This weeks Tip of the Week is on “How To Save Time & Energy in Your Next Race by Being Smart and Planning Ahead”.

I [Pete Kain] have been racing triathlons for 30 years and have heard just about every excuse imaginable for reasons why a race did not go so great. Most are due to lack of proper training, due to poor weather, an injury, illness, or some mechanical problem. Many EXCUSES are due to things that CAN be avoided, if you THINK ahead and PLAN accordingly. Here are a few pointers for having a smooth race and hopefully a great outcome. These are all things I have learned over 30 years of training and racing triathlons, that may, or may not be in a book somewhere. These tips will help make you FASTER, by being SMARTER, if you Plan Ahead.

Pre-Race

1) Know the course and weather conditions. If you are planning on racing in Hawaii, you can bet it’s going to be hot and windy! Plan ahead to deal with these conditions. If you know its going to be hot and you are racing for 2 hours, or more, you better be prepared with salt tablets, or some other electrolyte replacement drink. If you know its going to be windy, don’t show up with a disc wheel, or even some big deep dish wheels that will make the ride a disaster. Be prepared for the conditions ahead of time to make your race better and avoid the excuses after.

The Swim

1) Be prepared! I show up to every race with a new pair of goggles. New goggles have “anti-fog” lenses and are much less likely to “fog” up during
the swim. Anyone who has ever swam a race and have their goggles fog up, or fill up with water, know how hard it is to swim straight. You want to swim the best line possible when going from land to buoy, to buoy, to land. You want to SWIM STRAIGHT! I always hear the excuse after the race from someone, “I swam way off course”. You spend a lot of time training to be a faster swimmer, don’t blow it by swimming off course.

2) If you are swimming in cold water, wear ear plugs! These help the dizziness you may experience when getting out of the water and running toward your bike.

3) If it’s a wetsuit swim, then get in the water before the race starts and get water inside your wetsuit, so you aren’t “dry” when you begin  swimming. You will have more range of motion in your wetsuit if its wet on the inside before you start swimming. I do this while I am warming up, then get out of the water and shake out the legs and arms and let any excess water drain out.

4) It is also a good idea to get in the water and warm up and get a sense of how cold the water is. You can avoid some race day anxiety by warming up in the water and getting used to the temperature.

The Bike

1) Be prepared! Know the course beforehand. If you know the bike course has a big hill on it, find out what gears you should be riding. The steeper the hill, the easier the gears. I hear it every year at the Wildflower Triathlon, “Oh that Nasty Grade was brutal! I could barely turn the pedals”. Yea, it’s a hard climb, but if you are ready, it’s not as bad.

2) Some triathlon courses are better suited for a road bike, that a Time Trial bike. If you know a course has a lot of climbing and a lot of turns,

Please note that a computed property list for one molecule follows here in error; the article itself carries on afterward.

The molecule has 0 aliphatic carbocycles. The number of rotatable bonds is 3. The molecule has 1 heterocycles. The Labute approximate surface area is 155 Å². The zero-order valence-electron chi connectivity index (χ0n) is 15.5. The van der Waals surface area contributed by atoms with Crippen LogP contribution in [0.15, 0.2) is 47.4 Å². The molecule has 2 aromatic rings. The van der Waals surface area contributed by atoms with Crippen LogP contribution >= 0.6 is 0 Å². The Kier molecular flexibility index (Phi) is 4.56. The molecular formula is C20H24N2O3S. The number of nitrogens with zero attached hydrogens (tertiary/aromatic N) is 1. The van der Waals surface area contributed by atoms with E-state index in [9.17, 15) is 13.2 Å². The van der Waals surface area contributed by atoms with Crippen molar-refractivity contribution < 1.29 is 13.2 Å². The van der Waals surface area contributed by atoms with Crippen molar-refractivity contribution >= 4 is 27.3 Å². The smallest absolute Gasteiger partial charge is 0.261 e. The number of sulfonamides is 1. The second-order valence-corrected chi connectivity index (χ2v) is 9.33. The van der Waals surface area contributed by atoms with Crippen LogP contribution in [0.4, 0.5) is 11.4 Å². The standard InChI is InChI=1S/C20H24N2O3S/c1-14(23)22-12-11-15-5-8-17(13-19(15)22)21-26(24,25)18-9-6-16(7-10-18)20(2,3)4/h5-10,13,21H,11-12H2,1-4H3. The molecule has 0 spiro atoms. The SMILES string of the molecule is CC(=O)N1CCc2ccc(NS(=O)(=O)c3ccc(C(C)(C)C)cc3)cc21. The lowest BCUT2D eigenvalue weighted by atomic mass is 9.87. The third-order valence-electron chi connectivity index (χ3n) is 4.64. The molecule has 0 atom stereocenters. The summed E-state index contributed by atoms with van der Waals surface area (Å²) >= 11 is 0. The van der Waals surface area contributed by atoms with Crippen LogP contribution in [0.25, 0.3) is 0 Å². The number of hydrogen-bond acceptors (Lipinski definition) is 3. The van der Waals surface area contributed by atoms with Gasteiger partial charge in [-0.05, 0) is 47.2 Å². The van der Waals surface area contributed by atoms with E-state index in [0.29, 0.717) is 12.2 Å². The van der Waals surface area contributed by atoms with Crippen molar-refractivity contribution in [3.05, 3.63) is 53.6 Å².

then ride your road bike with some clip-on bars. Be ready for what’s out there and avoid the excuses!

The Run

1) Be prepared! My general rule of thumb for running in triathlons is this: Races that are 10K, or under, I don’t wear socks. Races that are over 10K, I do wear socks. Have you ever had a bad blister? I have and it took me a while to figure out the best way to avoid getting them. I use a flat Spenco insert in my race shoes that help me avoid blisters. I also put some Vasoline in my race shoes, all around the area where my foot hits the shoe. This helps with any rubbing and chafing and you can focus on your run and not worry about a bad blister! Be ready and don’t make excuses!

Transitions

1) This is what I like to call “Free Time”. Take advantage of the Transitions and go fast through them. Be ready. Know the order of what you need to do and get it done fast and orderly. I look at the transition times of some people and wonder what on Earth they could be doing in there? Have a plan and practice it! Yes, practice your transitions! We practice our transitions every week and make a point of doing them fast and efficiently.

2) Leave your bike shoes in the clips and come off the bike barefooted, or in your socks. You can run a lot faster barefoot, or with socks, than in your cleats. You will need to practice getting out of your shoes as you come off the bike. I like to wiggle one foot out and then ride with it on top of the shoe, which is still clipped into the pedal. Then I wiggle out of the other shoe and do the same thing, so both feet are on top of your shoes, which are still clipped into the pedals. When you come to the dismount line, run barefoot with your bike to your transition area. This saves  time by running faster and by already having shoes off when you get to transition.

The bottom line is to BE PREPARED, KNOW THE COURSE and AVOID EXCUSES!

Good luck and have fun out there!! I have plenty more tips that can help you save time and energy, but will have to wait until next time!

Coach Pete Kain